In figure 3, you can start to make out groups of MPs that are close together. I then partitioned the data into clusters in order to see whether I could interpret what these groups could mean.

In general, my go-to approach in clustering is the k-means algorithm. The idea of the algorithm is simple. You start by determining how many clusters you are interested in identifying. The centers of each of the clusters (centroids) are initialized randomly. The algorithm then assigns every data point to its closest centroid and recalculates the centroids position as the mean of all the data points assigned to it. This procedure of assigning data points and re-calculating the centroid position is repeated until the positions of the centroids no longer change. You can read more here.

While k-means is guaranteed to converge, we have no guarantees on it finding the optimal partition of the data points. Generally, it depends on the initialization (which is why we often try this algorithm with a number of different randomly generated starting points) and how many clusters we want to partition the data into. There are some heuristics we can use to try and determine the number of clusters to use, but I arbitrarily decided to use 5 for this analysis.

Figure 5: Dimensions 1 and 2 with kmeans

In figure 5, you can see the five clusters that were identified by the algorithm. As before, it is not obvious what the clusters represent. My intuition suggests that the black cluster represents the hard Brexiteers. The dark blue cluster is the Conservative Government and its allies. The light blue cluster are soft Brexiteers. The red cluster is Labour and its allies and the yellow cluster are the Remainers. I would be very happy to hear other explanations, so please feel free to email me.

Another way to look at our data would be to look at ideological differences in the Brexit options that were voted on. This could be a mental model for how extreme the different possibilities are, and whether there are any potential consensus options. To do that, we can simply apply PCA to the transpose of our vote matrix.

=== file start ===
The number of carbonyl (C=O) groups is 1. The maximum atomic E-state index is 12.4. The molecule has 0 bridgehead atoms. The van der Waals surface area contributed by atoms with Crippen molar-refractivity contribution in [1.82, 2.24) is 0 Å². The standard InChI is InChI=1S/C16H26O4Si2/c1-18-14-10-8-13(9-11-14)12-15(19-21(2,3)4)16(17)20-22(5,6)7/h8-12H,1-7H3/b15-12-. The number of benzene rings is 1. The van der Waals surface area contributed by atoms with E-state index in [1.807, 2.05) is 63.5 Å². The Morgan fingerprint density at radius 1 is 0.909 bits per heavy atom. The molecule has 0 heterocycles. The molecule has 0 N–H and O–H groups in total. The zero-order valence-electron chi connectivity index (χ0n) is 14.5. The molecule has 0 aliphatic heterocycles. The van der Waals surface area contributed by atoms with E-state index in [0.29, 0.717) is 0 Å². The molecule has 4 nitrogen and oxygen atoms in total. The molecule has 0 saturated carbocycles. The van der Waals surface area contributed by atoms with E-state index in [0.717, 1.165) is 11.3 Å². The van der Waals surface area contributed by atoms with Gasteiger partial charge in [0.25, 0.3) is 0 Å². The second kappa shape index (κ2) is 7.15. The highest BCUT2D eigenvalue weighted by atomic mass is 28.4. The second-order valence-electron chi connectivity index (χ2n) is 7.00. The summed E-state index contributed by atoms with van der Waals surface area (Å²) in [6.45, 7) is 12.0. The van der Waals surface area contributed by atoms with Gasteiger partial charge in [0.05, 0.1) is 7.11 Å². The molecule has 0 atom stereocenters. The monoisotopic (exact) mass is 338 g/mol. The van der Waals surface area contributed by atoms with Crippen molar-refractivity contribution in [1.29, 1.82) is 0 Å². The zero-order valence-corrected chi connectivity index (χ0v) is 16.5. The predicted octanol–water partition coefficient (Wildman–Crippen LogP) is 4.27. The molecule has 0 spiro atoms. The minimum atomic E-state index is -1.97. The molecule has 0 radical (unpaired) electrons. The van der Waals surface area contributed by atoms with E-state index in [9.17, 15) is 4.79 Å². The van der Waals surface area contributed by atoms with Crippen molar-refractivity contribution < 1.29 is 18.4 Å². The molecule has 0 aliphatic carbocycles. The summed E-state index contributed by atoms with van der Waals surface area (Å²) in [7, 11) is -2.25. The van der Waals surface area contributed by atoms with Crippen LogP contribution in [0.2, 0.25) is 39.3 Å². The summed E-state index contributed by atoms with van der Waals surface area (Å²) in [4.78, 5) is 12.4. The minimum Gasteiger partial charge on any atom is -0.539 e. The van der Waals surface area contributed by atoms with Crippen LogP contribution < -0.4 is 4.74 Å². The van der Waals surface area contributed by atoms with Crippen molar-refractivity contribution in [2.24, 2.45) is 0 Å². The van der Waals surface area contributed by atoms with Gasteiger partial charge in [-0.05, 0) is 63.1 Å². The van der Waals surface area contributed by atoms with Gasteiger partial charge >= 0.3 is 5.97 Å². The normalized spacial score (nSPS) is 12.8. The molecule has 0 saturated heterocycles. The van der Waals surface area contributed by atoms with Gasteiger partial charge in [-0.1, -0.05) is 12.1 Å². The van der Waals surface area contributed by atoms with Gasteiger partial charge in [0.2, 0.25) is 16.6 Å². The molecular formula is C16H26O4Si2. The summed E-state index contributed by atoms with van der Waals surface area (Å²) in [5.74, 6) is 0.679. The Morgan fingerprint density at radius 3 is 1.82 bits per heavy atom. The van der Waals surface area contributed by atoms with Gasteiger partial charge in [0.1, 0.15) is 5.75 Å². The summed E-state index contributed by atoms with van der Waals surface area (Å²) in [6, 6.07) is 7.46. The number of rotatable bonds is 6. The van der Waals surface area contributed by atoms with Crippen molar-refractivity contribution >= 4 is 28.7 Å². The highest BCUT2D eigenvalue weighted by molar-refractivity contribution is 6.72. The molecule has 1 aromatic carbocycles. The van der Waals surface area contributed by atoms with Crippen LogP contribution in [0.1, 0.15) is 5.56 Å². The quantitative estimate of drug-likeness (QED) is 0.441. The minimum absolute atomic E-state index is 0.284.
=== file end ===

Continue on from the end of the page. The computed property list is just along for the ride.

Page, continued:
Figure 6: Dimension 1 of the Brexit options

In figure 6 we can see no deal and preferential arrangements on one extreme end and a second referendum, the Labour alternative and a customs union on the other. The Common Market 2.0 and revoking article 50 are close to the Labour alternative and the EFTA/EEA option is in the middle.

Similarly to figure 2, it seems strange that revoking article 50 (and therefore temporarily halting Brexit) is not a more extreme option than a second referendum or the Labour alternative. But, as above, this has more to do with tactical voting and the fact that this is not a perfect model for ideology.

Furthermore, figure 6 suggests that EFTA/EEA may be a compromise option for the House of Commons. Amusingly this option was voted down with the largest margin (64 for and 377 against), so its position in the middle only suggests that nearly everyone can agree that they are against it.

Finally, I was curious what would happen if I plotted the first and second principal components of the Brexit options against each other, the same way I did for the MPs.

Figure 7: Dimension 2 of the Brexit options

It is not obvious to me what this second dimension would represent. Furthermore, you can see the presence of a horseshoe, which is evidence that the second dimension is simply a folded function of the first dimension. This suggests that the second dimension isn’t particularly meaningful. I don’t fully understand why the horseshoe appears in these cases, but you can read more here and here. If you have a good understanding of why this effect appears, please send me an email.


Scaling the indicative votes gave us interesting insights into the different camps of the Brexit argument. This was especially true for the factions that exist in the Conservative party between the government loyalists, the hard Brexiteers and the soft Brexiteers. Furthermore, we could see two distinct camps in the opposition between the Labour Party, who generally support leaving but want a second referendum, and the smaller opposition parties like the SNP and the Liberal Democrats who want to revoke article 50.

This kind of exploratory analysis generally leads to more unanswered questions. Some of those I find most compelling are what the second dimension could represent and whether there is a better interpretation for the light blue cluster that appears in k-means.

Finally, please remember that this is simply a model that gives us one way of looking at the data. The analysis’ failure when it comes to tactical voting is only one example of why this model isn’t perfect. To quote the well known maxim: “All models are wrong, but some are useful.”

Please let me know if you spot any mistakes or have any alternative explanations.